A team led by Fitzwilliam College Fellow Dr Céline Vidal has made an exciting discovery that has extended the known age of homo sapiens as a species by over 30,000 years.
Dr Vidal is a Geography lecturer and Director of Studies at Fitzwilliam College, and is the lead author of the major new paper showing that the ash found around an early human skeleton, called Omo I, were caused by a volcanic eruption that took place 230,000 years ago.
The findings, reported in the journal Nature, dates the early homo sapiens to even earlier than that. The remains of Omo I were found in Ethiopia in the late 1960s, and scientists have been attempting to date them ever since using the surrounding volcanic ash.
“Using these methods, the generally accepted age of the Omo fossils is under 200,000 years, but there’s been a lot of uncertainty around this date,” Dr Vidal said.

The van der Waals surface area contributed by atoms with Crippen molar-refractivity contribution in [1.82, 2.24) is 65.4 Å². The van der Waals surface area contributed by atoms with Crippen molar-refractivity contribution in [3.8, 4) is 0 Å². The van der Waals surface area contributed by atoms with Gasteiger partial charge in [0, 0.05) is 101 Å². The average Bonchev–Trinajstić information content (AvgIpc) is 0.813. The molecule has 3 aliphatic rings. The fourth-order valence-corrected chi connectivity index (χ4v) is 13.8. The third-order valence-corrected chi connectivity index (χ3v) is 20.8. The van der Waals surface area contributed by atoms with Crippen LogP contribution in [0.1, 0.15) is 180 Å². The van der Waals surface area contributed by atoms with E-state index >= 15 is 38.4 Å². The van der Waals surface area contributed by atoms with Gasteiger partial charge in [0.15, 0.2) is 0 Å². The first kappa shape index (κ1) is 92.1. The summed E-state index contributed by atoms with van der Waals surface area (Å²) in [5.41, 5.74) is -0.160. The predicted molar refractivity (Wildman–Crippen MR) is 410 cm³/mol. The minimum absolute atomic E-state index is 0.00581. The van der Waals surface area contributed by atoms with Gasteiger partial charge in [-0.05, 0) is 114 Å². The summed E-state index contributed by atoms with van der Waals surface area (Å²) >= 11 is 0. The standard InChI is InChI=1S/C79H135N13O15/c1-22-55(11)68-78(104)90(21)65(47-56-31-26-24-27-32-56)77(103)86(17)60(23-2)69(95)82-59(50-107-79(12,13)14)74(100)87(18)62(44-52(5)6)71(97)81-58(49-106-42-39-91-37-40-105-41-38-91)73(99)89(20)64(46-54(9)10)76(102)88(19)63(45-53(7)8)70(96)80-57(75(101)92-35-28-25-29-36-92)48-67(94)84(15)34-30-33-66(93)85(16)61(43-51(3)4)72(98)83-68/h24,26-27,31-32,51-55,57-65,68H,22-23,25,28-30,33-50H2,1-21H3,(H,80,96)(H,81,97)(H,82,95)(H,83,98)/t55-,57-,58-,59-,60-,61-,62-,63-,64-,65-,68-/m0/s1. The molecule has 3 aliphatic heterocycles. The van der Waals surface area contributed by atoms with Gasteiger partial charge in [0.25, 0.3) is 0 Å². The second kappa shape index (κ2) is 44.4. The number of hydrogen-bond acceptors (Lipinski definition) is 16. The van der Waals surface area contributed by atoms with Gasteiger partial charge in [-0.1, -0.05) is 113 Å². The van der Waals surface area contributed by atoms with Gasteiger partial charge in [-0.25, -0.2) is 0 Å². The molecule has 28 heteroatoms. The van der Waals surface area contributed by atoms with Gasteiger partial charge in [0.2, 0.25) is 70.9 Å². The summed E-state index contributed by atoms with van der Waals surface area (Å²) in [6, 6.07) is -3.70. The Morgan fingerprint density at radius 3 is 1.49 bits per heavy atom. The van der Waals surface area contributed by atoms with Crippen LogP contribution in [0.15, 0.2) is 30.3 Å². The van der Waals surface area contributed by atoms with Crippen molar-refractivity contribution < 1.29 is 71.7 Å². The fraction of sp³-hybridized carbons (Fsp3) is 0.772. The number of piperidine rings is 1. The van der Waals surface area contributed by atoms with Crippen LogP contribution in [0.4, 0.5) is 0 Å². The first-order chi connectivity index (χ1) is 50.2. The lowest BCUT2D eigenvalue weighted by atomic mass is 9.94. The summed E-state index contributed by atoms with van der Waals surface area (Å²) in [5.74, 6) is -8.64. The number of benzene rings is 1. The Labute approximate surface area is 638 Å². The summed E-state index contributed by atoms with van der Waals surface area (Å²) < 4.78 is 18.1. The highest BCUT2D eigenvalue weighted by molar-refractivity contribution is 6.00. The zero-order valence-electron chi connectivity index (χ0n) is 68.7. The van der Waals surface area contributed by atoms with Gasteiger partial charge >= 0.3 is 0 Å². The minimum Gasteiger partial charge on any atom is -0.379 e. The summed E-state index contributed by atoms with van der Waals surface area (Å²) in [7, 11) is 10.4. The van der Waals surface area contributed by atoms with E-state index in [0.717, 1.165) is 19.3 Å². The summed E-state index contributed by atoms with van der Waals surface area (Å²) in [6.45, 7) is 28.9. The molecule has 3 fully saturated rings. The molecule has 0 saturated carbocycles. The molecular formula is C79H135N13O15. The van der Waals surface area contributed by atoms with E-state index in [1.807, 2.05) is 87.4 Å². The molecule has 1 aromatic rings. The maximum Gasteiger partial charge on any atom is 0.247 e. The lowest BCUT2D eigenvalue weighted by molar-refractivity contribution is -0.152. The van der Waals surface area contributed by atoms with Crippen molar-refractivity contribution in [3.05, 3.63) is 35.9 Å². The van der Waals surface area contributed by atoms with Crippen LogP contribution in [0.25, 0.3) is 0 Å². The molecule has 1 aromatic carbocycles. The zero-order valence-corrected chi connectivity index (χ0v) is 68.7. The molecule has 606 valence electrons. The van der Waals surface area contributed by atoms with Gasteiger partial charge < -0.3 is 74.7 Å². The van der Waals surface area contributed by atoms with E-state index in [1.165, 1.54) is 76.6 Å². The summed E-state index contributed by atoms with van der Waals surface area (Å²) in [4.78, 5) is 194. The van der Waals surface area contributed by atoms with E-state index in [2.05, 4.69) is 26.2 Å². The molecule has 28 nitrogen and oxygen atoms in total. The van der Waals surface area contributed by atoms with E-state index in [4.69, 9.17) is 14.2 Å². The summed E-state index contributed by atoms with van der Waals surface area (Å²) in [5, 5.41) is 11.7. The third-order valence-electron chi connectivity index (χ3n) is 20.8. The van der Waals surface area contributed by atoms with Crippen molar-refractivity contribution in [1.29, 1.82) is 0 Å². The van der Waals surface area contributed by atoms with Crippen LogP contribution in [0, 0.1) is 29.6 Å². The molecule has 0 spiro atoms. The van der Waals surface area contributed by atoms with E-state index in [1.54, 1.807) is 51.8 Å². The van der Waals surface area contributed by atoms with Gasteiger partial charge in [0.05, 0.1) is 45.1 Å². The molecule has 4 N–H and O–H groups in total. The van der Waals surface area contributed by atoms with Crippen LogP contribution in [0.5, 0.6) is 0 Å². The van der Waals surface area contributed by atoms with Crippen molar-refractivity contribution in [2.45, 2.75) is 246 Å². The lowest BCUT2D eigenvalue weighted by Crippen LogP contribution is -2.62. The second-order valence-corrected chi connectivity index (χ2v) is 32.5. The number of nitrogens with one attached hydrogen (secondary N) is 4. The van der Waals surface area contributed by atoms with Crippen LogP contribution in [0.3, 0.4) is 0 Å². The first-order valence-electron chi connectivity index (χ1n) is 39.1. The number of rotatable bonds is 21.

“The fossils were found in a sequence, below a thick layer of volcanic ash that nobody had managed to date with radiometric techniques because the ash is too fine-grained.
"We can only date humanity based on the fossils that we have, so it’s impossible to say that this is the definitive age of our species,” Céline added.
“The study of human evolution is always in motion: boundaries and timelines change as our understanding improves. But these fossils show just how resilient humans are: that we survived, thrived and migrated in an area that was so prone to natural disasters.”